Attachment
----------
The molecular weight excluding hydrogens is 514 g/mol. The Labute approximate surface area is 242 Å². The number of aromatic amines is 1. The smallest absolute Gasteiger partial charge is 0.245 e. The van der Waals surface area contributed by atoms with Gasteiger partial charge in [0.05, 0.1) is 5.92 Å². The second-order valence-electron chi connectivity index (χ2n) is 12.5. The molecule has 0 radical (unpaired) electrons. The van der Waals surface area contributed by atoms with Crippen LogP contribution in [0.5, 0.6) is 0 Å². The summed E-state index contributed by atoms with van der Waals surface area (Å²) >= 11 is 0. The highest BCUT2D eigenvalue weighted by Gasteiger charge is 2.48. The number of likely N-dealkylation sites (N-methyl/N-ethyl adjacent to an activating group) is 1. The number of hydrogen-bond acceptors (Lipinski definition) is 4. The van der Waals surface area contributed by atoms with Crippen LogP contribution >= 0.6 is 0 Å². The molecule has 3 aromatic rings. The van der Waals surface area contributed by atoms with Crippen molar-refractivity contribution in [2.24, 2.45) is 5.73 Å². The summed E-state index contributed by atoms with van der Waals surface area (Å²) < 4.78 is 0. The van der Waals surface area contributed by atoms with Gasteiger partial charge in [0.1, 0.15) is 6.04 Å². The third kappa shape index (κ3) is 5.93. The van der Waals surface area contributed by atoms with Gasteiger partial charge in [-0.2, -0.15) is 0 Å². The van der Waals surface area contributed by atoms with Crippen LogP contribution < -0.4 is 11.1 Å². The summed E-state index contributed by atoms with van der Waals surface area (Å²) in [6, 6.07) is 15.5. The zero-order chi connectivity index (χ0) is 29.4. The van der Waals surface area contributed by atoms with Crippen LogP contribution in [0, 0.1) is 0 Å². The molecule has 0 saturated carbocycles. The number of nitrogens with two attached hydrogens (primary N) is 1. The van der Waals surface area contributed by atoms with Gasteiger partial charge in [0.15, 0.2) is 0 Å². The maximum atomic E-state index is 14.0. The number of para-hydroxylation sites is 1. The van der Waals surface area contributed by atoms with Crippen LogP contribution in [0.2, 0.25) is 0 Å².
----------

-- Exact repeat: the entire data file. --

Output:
The molecular weight excluding hydrogens is 514 g/mol. The Labute approximate surface area is 242 Å². The number of aromatic amines is 1. The smallest absolute Gasteiger partial charge is 0.245 e. The van der Waals surface area contributed by atoms with Gasteiger partial charge in [0.05, 0.1) is 5.92 Å². The second-order valence-electron chi connectivity index (χ2n) is 12.5. The molecule has 0 radical (unpaired) electrons. The van der Waals surface area contributed by atoms with Crippen LogP contribution in [0.5, 0.6) is 0 Å². The summed E-state index contributed by atoms with van der Waals surface area (Å²) >= 11 is 0. The highest BCUT2D eigenvalue weighted by Gasteiger charge is 2.48. The number of likely N-dealkylation sites (N-methyl/N-ethyl adjacent to an activating group) is 1. The number of hydrogen-bond acceptors (Lipinski definition) is 4. The van der Waals surface area contributed by atoms with Crippen LogP contribution >= 0.6 is 0 Å². The molecule has 3 aromatic rings. The van der Waals surface area contributed by atoms with Crippen molar-refractivity contribution in [2.24, 2.45) is 5.73 Å². The summed E-state index contributed by atoms with van der Waals surface area (Å²) < 4.78 is 0. The van der Waals surface area contributed by atoms with Gasteiger partial charge in [0.1, 0.15) is 6.04 Å². The third kappa shape index (κ3) is 5.93. The van der Waals surface area contributed by atoms with Gasteiger partial charge in [-0.2, -0.15) is 0 Å². The van der Waals surface area contributed by atoms with Crippen LogP contribution < -0.4 is 11.1 Å². The summed E-state index contributed by atoms with van der Waals surface area (Å²) in [6, 6.07) is 15.5. The zero-order chi connectivity index (χ0) is 29.4. The van der Waals surface area contributed by atoms with Crippen LogP contribution in [0, 0.1) is 0 Å². The molecule has 0 saturated carbocycles. The number of nitrogens with two attached hydrogens (primary N) is 1. The van der Waals surface area contributed by atoms with Gasteiger partial charge in [0.15, 0.2) is 0 Å². The maximum atomic E-state index is 14.0. The number of para-hydroxylation sites is 1. The van der Waals surface area contributed by atoms with Crippen LogP contribution in [0.2, 0.25) is 0 Å².